This review originally went live in 2006, and we're updating and republishing it to mark the arrival of N64 games on Nintendo Switch Online.
Mario's first foray into the world of 3D is regarded by many — most, even — as one of the greatest video games of all time, and with good reason. It ranks as the first really convincing realisation of a 3D world in a platform game and it introduced the concept of analogue control to a generation of console gamers, setting the template for hundreds of imitators that would follow, and the standard by which all 3D platformers would be judged forevermore.
For those who scandalously haven't got around playing this unimpeachable classic, the story will be familiar, at least. As usual Princess Peach has been kidnapped by the wicked Bowser and it's your job as Mario to rescue her.
The Princess's Castle forms the hub for this great adventure. Each different room contains a canvas which when jumped through will transport you to a rather unique world. Upon entering a world a challenge is presented which allows you to gain a star and exit the land — you can return several times to the same world to complete a new challenge in order to accumulate enough stars to open more elusive locked doors and progress through the castle. Eventually you'll confront Bowser face-to-face and, with any luck, say 'so long' before returning Peach home in time for tea and medals. And cake.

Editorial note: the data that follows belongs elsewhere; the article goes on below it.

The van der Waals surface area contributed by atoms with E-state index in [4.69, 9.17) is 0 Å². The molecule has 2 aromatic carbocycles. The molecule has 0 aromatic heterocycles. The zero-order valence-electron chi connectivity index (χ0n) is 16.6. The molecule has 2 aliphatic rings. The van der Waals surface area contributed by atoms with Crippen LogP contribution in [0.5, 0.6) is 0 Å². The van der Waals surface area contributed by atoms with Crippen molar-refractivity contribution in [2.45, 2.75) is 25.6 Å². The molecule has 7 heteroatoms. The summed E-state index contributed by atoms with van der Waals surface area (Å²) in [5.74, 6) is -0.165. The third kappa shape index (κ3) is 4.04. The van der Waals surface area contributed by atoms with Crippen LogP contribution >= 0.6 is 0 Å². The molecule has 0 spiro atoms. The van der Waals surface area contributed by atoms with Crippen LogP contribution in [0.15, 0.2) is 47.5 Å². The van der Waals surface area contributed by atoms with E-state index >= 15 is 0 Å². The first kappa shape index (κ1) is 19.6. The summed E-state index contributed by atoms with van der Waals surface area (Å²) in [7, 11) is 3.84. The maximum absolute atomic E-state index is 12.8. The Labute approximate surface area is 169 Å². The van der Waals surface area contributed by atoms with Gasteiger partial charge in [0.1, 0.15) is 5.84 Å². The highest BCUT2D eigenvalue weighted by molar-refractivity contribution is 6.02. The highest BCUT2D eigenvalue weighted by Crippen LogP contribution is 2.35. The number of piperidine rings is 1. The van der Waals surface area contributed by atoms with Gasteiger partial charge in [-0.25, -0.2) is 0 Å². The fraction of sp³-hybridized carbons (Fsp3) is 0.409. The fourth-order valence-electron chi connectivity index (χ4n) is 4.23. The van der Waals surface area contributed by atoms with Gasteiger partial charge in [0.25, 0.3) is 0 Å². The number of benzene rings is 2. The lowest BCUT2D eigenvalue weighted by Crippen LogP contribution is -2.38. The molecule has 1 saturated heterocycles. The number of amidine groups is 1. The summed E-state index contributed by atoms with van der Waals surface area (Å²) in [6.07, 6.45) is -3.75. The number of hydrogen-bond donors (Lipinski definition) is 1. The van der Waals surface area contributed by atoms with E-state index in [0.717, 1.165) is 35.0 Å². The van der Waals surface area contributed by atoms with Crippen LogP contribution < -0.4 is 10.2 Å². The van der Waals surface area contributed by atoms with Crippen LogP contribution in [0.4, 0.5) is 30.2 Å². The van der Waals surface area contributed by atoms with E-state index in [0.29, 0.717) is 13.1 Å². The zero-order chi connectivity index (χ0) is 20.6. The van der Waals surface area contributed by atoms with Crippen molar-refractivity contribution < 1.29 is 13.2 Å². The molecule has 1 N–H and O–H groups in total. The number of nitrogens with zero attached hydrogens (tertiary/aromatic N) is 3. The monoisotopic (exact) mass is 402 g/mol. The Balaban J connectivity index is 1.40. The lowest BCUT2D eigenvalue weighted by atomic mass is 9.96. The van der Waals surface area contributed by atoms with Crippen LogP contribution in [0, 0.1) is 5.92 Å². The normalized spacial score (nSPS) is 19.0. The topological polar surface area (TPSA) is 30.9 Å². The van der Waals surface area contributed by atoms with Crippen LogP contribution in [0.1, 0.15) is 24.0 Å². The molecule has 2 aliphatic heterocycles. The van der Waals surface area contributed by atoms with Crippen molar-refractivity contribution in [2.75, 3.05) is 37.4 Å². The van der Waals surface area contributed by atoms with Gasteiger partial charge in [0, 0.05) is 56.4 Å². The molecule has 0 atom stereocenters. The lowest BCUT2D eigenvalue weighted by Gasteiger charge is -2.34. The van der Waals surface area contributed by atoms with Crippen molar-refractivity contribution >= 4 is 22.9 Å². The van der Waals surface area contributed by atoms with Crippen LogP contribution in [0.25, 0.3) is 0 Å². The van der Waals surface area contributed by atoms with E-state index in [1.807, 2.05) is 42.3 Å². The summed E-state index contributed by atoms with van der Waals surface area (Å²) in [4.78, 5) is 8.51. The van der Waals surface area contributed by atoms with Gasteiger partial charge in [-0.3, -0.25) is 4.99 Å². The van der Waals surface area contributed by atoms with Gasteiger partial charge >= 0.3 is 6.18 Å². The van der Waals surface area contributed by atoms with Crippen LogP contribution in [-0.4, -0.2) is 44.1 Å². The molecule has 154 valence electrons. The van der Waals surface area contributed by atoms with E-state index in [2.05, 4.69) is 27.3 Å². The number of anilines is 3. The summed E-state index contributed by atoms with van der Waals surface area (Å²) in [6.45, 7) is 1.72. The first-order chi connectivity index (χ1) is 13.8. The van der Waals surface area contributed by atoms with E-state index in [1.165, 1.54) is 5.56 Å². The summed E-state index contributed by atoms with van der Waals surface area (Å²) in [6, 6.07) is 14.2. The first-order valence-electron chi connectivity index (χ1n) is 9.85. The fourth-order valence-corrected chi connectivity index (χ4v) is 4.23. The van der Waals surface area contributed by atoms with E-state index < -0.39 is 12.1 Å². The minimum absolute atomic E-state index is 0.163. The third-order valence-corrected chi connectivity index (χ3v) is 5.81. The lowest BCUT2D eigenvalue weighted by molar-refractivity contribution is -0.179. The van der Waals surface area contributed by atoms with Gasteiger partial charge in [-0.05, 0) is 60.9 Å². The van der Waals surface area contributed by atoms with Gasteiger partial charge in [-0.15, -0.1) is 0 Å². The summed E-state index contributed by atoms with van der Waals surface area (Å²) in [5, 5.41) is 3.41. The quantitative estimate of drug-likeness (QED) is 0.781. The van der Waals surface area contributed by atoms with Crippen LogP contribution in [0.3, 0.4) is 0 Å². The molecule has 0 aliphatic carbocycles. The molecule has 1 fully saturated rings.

There's so much to praise in this game, but the sheer variety of Super Mario 64 is probably its greatest genius. You can race a giant penguin down an icy slope, plunder a sunken ship, scale twisting towers and have adventures in desert pyramids. You will not get bored quickly, that's for sure.
Perhaps more remarkable is how solid and polished it all feels. 3D platform games can often be hampered by a ropey in-game camera, but Lakitu performs his job as camera operator admirably here. The viewing angle is nearly always superb for keeping you in the action and assisting with traversing more complex environments.
Finishing Super Mario 64 won't take you too long, but as with most Mario games it will take you weeks (and quite possibly months) to discover all the secrets within. The controls are as good as they ever were and unless you're a particular fan of the DS port's extra characters and other bonuses, there's really no substitute for the original.
Mario emerged into the 3D realm fully-formed and exceptionally well-realised. This doesn't feel like a rough sketch or a first stab at using new technology. Unlike so many games, there's no sense here that the developers would 'get it right' in a sequel; however improbably, Nintendo nailed practically every aspect on the very first try. Super Mario 64 was a momentous achievement, and one that still feels fresh — and fun — decades on. It comes with our highest recommendation.